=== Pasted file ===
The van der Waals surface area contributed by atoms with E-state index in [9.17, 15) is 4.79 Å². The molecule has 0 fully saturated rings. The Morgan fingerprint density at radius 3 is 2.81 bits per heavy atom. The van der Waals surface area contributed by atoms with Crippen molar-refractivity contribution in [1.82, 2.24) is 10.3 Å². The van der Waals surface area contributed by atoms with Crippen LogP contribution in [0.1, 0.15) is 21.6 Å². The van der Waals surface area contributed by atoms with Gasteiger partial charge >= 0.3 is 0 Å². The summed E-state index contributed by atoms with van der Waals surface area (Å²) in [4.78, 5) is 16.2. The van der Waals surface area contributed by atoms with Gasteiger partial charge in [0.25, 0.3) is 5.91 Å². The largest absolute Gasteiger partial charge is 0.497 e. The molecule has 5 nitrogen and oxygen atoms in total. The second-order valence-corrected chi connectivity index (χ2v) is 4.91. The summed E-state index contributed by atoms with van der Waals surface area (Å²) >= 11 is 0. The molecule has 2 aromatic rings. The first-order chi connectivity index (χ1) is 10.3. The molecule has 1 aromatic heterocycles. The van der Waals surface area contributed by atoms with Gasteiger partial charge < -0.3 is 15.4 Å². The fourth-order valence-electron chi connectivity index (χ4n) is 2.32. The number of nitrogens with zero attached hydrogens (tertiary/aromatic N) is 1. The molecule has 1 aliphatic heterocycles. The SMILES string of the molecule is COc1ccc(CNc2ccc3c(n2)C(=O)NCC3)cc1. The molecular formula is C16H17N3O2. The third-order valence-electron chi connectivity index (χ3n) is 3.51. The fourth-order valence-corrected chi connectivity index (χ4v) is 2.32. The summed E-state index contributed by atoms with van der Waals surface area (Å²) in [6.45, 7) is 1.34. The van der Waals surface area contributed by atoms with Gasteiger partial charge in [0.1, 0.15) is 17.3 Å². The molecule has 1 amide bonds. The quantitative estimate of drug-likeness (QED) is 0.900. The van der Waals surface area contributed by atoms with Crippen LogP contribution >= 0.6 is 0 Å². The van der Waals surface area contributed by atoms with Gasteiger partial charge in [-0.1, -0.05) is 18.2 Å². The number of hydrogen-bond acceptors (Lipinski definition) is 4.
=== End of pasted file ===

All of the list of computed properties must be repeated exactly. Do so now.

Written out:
The van der Waals surface area contributed by atoms with E-state index in [9.17, 15) is 4.79 Å². The molecule has 0 fully saturated rings. The Morgan fingerprint density at radius 3 is 2.81 bits per heavy atom. The van der Waals surface area contributed by atoms with Crippen molar-refractivity contribution in [1.82, 2.24) is 10.3 Å². The van der Waals surface area contributed by atoms with Crippen LogP contribution in [0.1, 0.15) is 21.6 Å². The van der Waals surface area contributed by atoms with Gasteiger partial charge >= 0.3 is 0 Å². The summed E-state index contributed by atoms with van der Waals surface area (Å²) in [4.78, 5) is 16.2. The van der Waals surface area contributed by atoms with Gasteiger partial charge in [0.25, 0.3) is 5.91 Å². The largest absolute Gasteiger partial charge is 0.497 e. The molecule has 5 nitrogen and oxygen atoms in total. The second-order valence-corrected chi connectivity index (χ2v) is 4.91. The summed E-state index contributed by atoms with van der Waals surface area (Å²) >= 11 is 0. The molecule has 2 aromatic rings. The first-order chi connectivity index (χ1) is 10.3. The molecule has 1 aromatic heterocycles. The van der Waals surface area contributed by atoms with Gasteiger partial charge < -0.3 is 15.4 Å². The fourth-order valence-electron chi connectivity index (χ4n) is 2.32. The number of nitrogens with zero attached hydrogens (tertiary/aromatic N) is 1. The molecule has 1 aliphatic heterocycles. The SMILES string of the molecule is COc1ccc(CNc2ccc3c(n2)C(=O)NCC3)cc1. The molecular formula is C16H17N3O2. The third-order valence-electron chi connectivity index (χ3n) is 3.51. The fourth-order valence-corrected chi connectivity index (χ4v) is 2.32. The summed E-state index contributed by atoms with van der Waals surface area (Å²) in [6.45, 7) is 1.34. The van der Waals surface area contributed by atoms with Gasteiger partial charge in [0.1, 0.15) is 17.3 Å². The molecule has 1 amide bonds. The quantitative estimate of drug-likeness (QED) is 0.900. The van der Waals surface area contributed by atoms with Crippen LogP contribution >= 0.6 is 0 Å². The van der Waals surface area contributed by atoms with Gasteiger partial charge in [-0.1, -0.05) is 18.2 Å². The number of hydrogen-bond acceptors (Lipinski definition) is 4.